“Pay attention to where you are going because without meaning you might get nowhere.” said A. A. Milne.
Allen Alexander Milne was to create happiness for many adults and children with his verses and tales of Christopher Robin and Winnie the Pooh, yet he gained little pleasure from the success of the books.
The British-born “A.A. Milne,” as he was known to millions of readers, began his career as an essayist for the Punch magazine and moved onto producing light hearted plays and novels in his own right. His initial literary works enjoyed some notoriety and a loyal following. His early works included short stories, “The Sunny Side” (1921), A Gallery of Children” (1925) and the play “The Dover Road” (1921) which were all well received.
The first appearance of The Pooh character was in the Punch magazine as a poem, “Teddy Bear” published in February 1924 and again in a Christmas Eve story called “The Wrong Sort of Bees”. Milne was encouraged to write more children’s verses and “When We Were Very Young” was published in 1924, quickly followed by “Winnie the Pooh” in 1926. A further book of children’s verses was produced in 1927 in “Now We Are Six”. The charming illustrations were drawn by Ernest Shepard who had links with the Punch magazine and his drawings helped to promote the Winnie The Pooh stories into a rare and roaring success.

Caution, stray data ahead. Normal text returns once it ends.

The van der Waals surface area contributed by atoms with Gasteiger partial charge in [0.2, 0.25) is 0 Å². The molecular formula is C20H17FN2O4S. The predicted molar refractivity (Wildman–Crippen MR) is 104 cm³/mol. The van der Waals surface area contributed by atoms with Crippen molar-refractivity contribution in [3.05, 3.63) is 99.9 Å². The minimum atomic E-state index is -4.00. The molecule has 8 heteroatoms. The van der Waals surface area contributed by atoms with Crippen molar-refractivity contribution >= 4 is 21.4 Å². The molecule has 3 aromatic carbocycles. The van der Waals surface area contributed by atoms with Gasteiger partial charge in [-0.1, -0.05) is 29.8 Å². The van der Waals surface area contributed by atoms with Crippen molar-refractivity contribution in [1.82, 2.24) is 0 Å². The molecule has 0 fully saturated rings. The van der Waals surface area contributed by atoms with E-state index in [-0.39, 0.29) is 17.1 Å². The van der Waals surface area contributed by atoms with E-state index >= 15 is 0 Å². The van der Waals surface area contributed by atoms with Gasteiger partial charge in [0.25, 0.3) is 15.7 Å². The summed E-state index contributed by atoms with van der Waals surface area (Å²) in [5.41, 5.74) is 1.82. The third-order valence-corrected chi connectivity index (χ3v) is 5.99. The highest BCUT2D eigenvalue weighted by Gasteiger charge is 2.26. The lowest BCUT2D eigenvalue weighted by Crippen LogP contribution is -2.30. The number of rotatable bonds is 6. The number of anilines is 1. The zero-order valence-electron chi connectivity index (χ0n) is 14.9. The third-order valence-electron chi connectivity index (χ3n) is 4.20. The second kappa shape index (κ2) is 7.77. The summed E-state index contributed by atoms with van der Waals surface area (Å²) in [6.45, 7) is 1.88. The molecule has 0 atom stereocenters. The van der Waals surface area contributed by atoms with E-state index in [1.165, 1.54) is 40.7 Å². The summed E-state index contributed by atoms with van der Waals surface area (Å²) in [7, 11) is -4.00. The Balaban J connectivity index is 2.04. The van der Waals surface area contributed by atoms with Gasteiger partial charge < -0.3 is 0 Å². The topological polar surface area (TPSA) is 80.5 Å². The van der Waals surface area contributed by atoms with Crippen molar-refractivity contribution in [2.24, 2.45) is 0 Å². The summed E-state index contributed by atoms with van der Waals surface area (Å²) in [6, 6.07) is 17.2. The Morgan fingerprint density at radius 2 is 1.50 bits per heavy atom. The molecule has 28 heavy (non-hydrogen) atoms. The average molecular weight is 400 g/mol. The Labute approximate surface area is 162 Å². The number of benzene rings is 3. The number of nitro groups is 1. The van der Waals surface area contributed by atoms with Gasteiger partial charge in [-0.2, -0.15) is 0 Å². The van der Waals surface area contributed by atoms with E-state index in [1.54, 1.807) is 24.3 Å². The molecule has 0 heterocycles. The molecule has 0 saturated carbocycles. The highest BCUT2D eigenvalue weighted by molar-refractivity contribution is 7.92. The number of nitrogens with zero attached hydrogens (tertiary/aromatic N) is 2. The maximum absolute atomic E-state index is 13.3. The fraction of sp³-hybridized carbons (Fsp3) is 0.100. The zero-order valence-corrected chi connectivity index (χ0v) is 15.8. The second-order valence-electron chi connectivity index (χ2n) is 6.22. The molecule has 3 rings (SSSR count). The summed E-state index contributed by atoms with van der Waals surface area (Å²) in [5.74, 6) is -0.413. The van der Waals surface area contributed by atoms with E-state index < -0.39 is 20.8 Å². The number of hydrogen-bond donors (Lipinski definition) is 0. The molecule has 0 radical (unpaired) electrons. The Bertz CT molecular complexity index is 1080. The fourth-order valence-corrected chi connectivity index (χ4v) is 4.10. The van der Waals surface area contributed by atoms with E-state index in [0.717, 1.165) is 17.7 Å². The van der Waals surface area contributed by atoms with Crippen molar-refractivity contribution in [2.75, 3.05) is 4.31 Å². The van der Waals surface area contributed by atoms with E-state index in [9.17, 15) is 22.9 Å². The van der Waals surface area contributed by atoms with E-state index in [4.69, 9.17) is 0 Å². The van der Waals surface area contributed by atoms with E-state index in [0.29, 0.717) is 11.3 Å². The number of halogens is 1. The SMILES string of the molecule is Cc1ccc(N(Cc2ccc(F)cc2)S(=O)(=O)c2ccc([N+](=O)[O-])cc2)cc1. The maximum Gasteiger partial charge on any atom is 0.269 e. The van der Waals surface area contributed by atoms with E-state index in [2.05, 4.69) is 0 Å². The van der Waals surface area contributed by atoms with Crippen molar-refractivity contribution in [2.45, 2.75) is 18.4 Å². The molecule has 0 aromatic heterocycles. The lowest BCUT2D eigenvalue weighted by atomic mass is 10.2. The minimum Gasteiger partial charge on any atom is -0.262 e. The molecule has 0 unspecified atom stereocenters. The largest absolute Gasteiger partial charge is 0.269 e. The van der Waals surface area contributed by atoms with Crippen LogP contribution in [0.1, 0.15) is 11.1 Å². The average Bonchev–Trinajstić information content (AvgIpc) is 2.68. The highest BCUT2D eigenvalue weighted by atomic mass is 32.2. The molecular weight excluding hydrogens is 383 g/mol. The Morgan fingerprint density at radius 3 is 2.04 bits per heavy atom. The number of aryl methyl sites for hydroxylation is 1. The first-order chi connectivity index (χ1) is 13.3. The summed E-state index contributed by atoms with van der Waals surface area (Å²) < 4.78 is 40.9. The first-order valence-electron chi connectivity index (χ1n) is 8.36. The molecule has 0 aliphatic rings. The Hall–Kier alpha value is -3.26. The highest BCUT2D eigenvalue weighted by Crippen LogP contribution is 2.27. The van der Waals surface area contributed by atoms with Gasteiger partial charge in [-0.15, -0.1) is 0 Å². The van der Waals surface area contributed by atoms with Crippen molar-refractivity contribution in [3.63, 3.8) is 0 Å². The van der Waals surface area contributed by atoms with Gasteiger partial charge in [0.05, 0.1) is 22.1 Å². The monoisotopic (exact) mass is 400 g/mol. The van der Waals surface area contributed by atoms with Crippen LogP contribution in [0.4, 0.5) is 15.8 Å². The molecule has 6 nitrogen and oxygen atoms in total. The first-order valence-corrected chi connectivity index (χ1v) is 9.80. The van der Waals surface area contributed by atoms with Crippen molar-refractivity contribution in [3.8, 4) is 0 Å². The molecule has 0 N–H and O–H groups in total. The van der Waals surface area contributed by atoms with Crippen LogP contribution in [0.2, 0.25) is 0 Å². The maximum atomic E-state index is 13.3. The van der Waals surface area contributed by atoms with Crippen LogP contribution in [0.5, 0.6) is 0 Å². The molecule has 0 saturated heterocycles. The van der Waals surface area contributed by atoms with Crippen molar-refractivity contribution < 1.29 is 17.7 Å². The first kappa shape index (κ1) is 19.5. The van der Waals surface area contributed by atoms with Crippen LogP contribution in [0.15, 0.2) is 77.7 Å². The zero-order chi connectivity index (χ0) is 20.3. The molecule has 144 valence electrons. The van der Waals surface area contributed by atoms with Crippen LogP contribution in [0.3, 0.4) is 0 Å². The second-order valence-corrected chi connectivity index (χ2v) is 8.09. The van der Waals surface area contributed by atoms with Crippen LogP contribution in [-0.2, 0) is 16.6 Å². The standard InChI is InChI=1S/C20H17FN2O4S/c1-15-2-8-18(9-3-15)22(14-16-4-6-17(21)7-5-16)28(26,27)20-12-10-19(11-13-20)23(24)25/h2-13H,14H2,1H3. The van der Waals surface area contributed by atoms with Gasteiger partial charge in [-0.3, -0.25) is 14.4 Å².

Milne was beginning to feel constrained by the restraints that his readers demanded to create more of the Pooh stories. He reluctantly obliged in his next book, “The House at Pooh Corner” in 1928. Milne continued to pursue his other literary persuits during this time producing the stories of “The Secret and Other Stories”(1929) and the plays “The Fourth Wall” (1928) and “The Ivory Door” (1929). Milne enjoyed writing whatever pleased him and appeared to revel in the movement from verse, play and story which was not encouraged by his Winnie The Pooh followers. Milne commented that he has “Said goodbye to all that in 70,000 words” (the length of the four principle children’s books) although his publisher, Methuen, continued to issue whatever Milne produced with approximately twenty five further works of novels, plays, political polemics and essays. These included “The Toad of Toad Hall” (1929), “Michael And Mary”(1930) and “Two People” (1931). Unfortunately these literary works did not come with the public recognition Milne sought and he continued to dislike being cast as a children’s author. “The World of Pooh” won the Lewis Carroll Shelf Award in 1958 but I suspect that it held little joy for A. A. Milne to receive it.
“It is a terrible thing for an author to have a lot of people running about his book without any invitation from him at all.” – A. A. Milne
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